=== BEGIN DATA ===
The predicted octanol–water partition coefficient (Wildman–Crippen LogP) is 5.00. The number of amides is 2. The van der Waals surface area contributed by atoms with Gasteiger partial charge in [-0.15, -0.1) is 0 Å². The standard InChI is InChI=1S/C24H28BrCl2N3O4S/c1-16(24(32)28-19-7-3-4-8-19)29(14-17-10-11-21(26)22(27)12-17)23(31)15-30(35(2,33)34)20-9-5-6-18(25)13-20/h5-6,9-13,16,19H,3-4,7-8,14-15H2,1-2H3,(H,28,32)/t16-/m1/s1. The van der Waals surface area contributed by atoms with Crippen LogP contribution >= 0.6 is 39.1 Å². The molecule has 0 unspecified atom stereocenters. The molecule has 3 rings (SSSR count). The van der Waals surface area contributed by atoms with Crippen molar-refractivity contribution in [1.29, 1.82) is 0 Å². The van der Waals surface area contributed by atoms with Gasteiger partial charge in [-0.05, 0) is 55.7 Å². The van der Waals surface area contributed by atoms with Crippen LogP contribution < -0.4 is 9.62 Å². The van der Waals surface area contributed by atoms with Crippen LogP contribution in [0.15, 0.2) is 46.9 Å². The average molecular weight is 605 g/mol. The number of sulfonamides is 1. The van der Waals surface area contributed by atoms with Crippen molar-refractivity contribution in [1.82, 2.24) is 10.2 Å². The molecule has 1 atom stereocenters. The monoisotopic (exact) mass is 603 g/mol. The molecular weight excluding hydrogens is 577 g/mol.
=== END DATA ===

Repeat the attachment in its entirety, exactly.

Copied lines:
The predicted octanol–water partition coefficient (Wildman–Crippen LogP) is 5.00. The number of amides is 2. The van der Waals surface area contributed by atoms with Gasteiger partial charge in [-0.15, -0.1) is 0 Å². The standard InChI is InChI=1S/C24H28BrCl2N3O4S/c1-16(24(32)28-19-7-3-4-8-19)29(14-17-10-11-21(26)22(27)12-17)23(31)15-30(35(2,33)34)20-9-5-6-18(25)13-20/h5-6,9-13,16,19H,3-4,7-8,14-15H2,1-2H3,(H,28,32)/t16-/m1/s1. The van der Waals surface area contributed by atoms with Crippen LogP contribution >= 0.6 is 39.1 Å². The molecule has 0 unspecified atom stereocenters. The molecule has 3 rings (SSSR count). The van der Waals surface area contributed by atoms with Crippen molar-refractivity contribution in [1.29, 1.82) is 0 Å². The van der Waals surface area contributed by atoms with Gasteiger partial charge in [-0.05, 0) is 55.7 Å². The van der Waals surface area contributed by atoms with Crippen LogP contribution < -0.4 is 9.62 Å². The van der Waals surface area contributed by atoms with Crippen LogP contribution in [0.15, 0.2) is 46.9 Å². The average molecular weight is 605 g/mol. The number of sulfonamides is 1. The van der Waals surface area contributed by atoms with Crippen molar-refractivity contribution in [1.82, 2.24) is 10.2 Å². The molecule has 1 atom stereocenters. The monoisotopic (exact) mass is 603 g/mol. The molecular weight excluding hydrogens is 577 g/mol.